Management Time: Who’s Got the Monkey?


Harvard Business Review published this famous article Management Time: Who’s Got the Monkey?

Editor’s Note: This article was originally published in the November–December 1974 issue of HBR and has been one of the publication’s two best-selling reprints ever.

I remember reading this, perhaps as far back as 1974. I was struggling with the duties of being a very low level “manager”. In a conversation I just had, this article provided the perfect rejoinder. That prompted me to search for the article. I was quite surprised at how easy it was to find.

Here is the gist of what it is about.

Let us imagine that a manager is walking down the hall and that he notices one of his subordinates, Jones, coming his way. When the two meet, Jones greets the manager with, “Good morning. By the way, we’ve got a problem. You see….” As Jones continues, the manager recognizes in this problem the two characteristics common to all the problems his subordinates gratuitously bring to his attention. Namely, the manager knows (a) enough to get involved, but (b) not enough to make the on-the-spot decision expected of him. Eventually, the manager says, “So glad you brought this up. I’m in a rush right now. Meanwhile, let me think about it, and I’ll let you know.” Then he and Jones part company.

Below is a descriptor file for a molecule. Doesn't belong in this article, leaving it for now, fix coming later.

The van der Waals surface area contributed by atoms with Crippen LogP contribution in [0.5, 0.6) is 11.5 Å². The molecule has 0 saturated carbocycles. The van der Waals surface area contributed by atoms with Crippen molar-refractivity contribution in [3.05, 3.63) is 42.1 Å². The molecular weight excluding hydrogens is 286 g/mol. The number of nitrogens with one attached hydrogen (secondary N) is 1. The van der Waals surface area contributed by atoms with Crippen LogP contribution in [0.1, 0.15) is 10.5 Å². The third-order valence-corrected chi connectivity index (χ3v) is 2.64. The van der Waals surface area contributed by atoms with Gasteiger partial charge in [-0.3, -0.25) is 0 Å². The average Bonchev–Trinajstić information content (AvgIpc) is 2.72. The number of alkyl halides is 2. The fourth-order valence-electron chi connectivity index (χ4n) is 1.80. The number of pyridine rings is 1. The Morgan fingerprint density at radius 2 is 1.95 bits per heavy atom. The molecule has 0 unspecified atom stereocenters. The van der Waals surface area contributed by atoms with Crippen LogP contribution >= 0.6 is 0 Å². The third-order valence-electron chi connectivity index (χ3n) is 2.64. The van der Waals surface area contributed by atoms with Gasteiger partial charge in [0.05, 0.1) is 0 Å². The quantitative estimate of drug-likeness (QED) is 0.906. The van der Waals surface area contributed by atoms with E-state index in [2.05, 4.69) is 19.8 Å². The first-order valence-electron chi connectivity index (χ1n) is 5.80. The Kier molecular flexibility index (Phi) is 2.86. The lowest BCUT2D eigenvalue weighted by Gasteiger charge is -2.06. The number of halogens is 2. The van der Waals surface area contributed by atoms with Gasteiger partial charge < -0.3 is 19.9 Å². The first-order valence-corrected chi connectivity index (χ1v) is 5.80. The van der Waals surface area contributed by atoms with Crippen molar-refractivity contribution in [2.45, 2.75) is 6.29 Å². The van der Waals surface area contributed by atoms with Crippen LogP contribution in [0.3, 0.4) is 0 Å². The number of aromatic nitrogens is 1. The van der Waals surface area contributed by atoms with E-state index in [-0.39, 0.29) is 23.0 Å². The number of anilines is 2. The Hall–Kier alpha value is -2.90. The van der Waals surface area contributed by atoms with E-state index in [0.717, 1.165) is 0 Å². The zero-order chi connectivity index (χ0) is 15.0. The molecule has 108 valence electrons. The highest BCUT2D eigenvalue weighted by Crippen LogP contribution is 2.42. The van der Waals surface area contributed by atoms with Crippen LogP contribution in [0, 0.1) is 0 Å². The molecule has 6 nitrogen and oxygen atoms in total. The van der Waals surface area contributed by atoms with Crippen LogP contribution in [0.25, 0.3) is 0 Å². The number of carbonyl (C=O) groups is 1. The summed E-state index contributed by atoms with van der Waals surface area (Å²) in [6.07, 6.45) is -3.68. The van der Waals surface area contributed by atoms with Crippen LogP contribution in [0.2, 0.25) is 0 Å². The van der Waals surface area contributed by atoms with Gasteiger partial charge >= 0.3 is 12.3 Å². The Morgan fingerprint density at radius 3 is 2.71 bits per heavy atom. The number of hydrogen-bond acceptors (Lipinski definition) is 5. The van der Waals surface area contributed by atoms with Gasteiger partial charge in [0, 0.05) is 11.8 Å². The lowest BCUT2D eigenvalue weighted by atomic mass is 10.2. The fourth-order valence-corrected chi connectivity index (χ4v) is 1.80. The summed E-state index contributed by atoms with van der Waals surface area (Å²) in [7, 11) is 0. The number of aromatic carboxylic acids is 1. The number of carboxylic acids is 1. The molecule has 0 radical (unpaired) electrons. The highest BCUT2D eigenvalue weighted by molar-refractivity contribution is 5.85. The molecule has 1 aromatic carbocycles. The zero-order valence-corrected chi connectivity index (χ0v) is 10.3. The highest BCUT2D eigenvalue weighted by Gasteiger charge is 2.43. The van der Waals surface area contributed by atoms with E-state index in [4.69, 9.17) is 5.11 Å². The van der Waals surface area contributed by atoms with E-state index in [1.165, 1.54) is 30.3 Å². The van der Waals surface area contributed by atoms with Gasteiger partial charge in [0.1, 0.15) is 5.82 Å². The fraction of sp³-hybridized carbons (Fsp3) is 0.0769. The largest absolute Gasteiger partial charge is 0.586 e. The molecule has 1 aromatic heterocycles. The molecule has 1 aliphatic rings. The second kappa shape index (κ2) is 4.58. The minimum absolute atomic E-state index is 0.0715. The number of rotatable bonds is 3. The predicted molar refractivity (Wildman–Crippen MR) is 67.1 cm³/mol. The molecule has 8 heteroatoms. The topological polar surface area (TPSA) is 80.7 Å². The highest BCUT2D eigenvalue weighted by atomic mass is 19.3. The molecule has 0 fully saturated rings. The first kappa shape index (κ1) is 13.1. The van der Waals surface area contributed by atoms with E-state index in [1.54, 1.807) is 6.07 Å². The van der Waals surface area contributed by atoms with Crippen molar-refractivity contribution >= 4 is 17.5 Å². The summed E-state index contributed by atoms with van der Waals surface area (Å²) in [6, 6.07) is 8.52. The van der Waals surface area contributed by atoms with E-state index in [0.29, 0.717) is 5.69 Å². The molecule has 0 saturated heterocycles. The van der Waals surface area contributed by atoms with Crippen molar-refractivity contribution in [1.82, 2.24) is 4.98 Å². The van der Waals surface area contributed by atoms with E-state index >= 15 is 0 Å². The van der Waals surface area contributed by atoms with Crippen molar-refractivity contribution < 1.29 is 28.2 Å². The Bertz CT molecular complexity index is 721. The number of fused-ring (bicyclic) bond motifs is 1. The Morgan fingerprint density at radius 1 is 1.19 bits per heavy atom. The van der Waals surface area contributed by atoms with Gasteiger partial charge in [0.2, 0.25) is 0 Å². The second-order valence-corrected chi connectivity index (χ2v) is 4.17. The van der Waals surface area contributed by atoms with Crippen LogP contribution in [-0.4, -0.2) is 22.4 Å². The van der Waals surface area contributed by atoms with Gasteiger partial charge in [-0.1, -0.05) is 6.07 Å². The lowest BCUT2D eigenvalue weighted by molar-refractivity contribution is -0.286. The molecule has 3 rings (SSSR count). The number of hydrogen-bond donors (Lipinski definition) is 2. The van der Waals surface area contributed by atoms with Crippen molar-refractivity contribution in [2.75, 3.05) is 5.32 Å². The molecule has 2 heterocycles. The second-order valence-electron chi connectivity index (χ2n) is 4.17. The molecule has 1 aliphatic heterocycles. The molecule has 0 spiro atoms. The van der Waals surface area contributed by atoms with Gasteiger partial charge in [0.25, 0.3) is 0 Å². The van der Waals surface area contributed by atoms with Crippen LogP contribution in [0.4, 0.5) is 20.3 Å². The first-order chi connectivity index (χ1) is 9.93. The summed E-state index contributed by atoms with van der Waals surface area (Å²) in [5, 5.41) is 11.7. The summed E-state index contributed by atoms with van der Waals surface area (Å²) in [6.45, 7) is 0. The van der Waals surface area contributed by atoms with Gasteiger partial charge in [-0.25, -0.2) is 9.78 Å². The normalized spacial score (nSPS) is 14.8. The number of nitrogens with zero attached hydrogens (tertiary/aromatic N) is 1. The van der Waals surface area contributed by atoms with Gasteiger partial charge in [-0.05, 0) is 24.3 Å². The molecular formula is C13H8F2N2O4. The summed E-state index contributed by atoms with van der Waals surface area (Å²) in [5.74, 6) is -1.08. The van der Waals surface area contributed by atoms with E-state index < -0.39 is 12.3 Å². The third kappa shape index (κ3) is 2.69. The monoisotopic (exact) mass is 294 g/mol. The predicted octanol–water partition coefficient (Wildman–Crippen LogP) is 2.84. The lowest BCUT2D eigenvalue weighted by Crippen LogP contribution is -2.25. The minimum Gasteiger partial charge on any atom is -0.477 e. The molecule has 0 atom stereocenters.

Let us analyze what just happened. Before the two of them met, on whose back was the “monkey”? The subordinate’s. After they parted, on whose back was it? The manager’s.

For those who haven’t the time to read this interesting article, I don’t want you to walk away with the wrong lesson. This is what the article taught me, as a manager, to say:

“At no time while I am helping you with this or any other problem will your problem become my problem. The instant your problem becomes mine, you no longer have a problem. I cannot help a person who hasn’t got a problem.

“When this meeting is over, the problem will leave this office exactly the way it came in—on your back. You may ask my help at any appointed time, and we will make a joint determination of what the next move will be and which of us will make it.”

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